Automate and test deployment and maintenance tasks. Distributed applications consist of multiple parts that must work together. Deployment should be automated, using tested and proven mechanisms such as scripts. These can update and validate configuration, and automate the deployment process. Use Azure Resource Manager templates to provision Azure resource. Also use automated techniques to perform application updates. It is vital to test all of these processes fully to ensure that errors do not cause additional downtime. All deployment tools must have suitable security restrictions to protect the deployed application; define and enforce deployment policies carefully and minimize the need for human intervention.
Use staging and production features of the platform.. For example, Azure App Service supports deployment slots, which you can use to stage a deployment before swapping it to production. Azure Service Fabric supports rolling upgrades to application services.
Place virtual machines (VMs) in an availability set. To maximize availability, create multiple instances of each VM role and place these instances in the same availability set. If have multiple VMs that serve different roles, such as different application tiers, create an availability set for each VM role. For example, create an availability set for the web tier and another for the data tier.
Geo-replicate data in Azure Storage. Data in Azure Storage is automatically replicated within in a datacenter. For even higher availability, use Read-access geo-redundant storage (-RAGRS), which replicates your data to a secondary region and provides read-only access to the data in the secondary location. The data is durable even in the case of a complete regional outage or a disaster. For more information, see Azure Storage replication.
Geo-replicate databases. Azure SQL Database and Cosmos DB both support geo-replication, which enables you to configure secondary database replicas in other regions. Secondary databases are available for querying and for failover in the case of a data center outage or the inability to connect to the primary database. For more information, see Failover groups and active geo-replication (SQL Database) and How to distribute data globally with Azure Cosmos DB.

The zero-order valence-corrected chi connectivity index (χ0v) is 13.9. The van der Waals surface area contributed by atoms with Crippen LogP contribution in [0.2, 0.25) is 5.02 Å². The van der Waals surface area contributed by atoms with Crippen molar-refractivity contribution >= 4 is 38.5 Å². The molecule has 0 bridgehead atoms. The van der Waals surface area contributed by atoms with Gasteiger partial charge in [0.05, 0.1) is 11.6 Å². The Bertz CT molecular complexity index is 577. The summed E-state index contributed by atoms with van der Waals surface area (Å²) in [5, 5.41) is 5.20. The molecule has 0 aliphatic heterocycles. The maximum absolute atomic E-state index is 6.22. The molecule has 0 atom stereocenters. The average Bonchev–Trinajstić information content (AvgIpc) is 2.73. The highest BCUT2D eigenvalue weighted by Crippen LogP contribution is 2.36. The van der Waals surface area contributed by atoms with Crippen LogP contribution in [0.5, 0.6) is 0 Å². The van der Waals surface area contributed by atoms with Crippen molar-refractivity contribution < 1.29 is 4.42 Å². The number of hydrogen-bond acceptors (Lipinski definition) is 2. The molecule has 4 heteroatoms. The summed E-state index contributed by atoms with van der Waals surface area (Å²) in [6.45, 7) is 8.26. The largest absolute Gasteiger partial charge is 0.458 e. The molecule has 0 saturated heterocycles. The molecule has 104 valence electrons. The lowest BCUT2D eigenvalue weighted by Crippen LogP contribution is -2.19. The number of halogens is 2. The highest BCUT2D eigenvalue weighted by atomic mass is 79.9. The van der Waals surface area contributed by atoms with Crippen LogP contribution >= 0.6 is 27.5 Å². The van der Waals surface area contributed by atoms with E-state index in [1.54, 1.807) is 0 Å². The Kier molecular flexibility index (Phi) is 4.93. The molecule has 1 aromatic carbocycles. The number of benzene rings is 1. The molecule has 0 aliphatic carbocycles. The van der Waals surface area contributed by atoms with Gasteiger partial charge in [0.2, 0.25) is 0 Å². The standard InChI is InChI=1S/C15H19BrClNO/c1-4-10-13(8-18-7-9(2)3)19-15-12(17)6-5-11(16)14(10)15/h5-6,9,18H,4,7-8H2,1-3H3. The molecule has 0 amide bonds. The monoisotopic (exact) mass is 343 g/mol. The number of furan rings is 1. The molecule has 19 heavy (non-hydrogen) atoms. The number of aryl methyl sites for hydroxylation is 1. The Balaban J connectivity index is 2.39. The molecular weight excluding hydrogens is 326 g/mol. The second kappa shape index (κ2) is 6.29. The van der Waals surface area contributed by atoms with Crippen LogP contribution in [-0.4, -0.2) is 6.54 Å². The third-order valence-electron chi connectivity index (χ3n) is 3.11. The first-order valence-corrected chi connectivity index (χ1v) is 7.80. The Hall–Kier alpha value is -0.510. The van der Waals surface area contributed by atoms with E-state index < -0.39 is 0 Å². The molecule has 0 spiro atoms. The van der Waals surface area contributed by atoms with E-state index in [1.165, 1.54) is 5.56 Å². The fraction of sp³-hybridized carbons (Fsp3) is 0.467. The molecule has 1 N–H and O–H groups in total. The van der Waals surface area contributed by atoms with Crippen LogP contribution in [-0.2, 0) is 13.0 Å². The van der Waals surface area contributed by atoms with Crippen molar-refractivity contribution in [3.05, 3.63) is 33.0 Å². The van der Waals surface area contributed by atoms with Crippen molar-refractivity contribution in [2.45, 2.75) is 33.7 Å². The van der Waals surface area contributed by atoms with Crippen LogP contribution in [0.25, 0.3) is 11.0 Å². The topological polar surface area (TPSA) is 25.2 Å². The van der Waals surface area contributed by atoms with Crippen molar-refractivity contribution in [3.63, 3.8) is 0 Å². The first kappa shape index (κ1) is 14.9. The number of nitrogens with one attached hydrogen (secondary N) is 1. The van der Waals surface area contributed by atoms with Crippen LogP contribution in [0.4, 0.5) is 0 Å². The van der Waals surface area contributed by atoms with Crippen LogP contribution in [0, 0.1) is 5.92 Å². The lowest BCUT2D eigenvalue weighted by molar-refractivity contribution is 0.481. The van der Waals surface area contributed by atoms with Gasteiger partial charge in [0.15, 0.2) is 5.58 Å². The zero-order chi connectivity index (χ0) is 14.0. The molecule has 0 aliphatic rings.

Use optimistic concurrency and eventual consistency. Transactions that block access to resources through locking (pessimistic concurrency) can cause poor performance and considerably reduce availability. These problems can become especially acute in distributed systems. In many cases, careful design and techniques such as partitioning can minimize the chances of conflicting updates occurring. Where data is replicated, or is read from a separately updated store, the data will only be eventually consistent. But the advantages usually far outweigh the impact on availability of using transactions to ensure immediate consistency.
Use periodic backup and point-in-time restore. Regularly and automatically back up data that is not preserved elsewhere, and verify you can reliably restore both the data and the application itself should a failure occur. Ensure that backups meet your Recovery Point Objective (RPO). Data replication is not a backup feature, because human error or malicious operations can corrupt data across all the replicas. The backup process must be secure to protect the data in transit and in storage. Databases or parts of a data store can usually be recovered to a previous point in time by using transaction logs. For more information, see Recover from data corruption or accidental deletion
Errors and failures
Configure request timeouts. Services and resources may become unavailable, causing requests to fail. Ensure that the timeouts you apply are appropriate for each service or resource as well as the client that is accessing them. In some cases, you might allow a longer timeout for a particular instance of a client, depending on the context and other actions that the client is performing. Very short timeouts may cause excessive retry operations for services and resources that have considerable latency. Very long timeouts can cause blocking if a large number of requests are queued, waiting for a service or resource to respond.
Retry failed operations caused by transient faults. Design a retry strategy for access to all services and resources where they do not inherently support automatic connection retry. Use a strategy that includes an increasing delay between retries as the number of failures increases, to prevent overloading of the resource and to allow it to gracefully recover and handle queued requests. Continual retries with very short delays are likely to exacerbate the problem. For more information, see Retry guidance for specific services.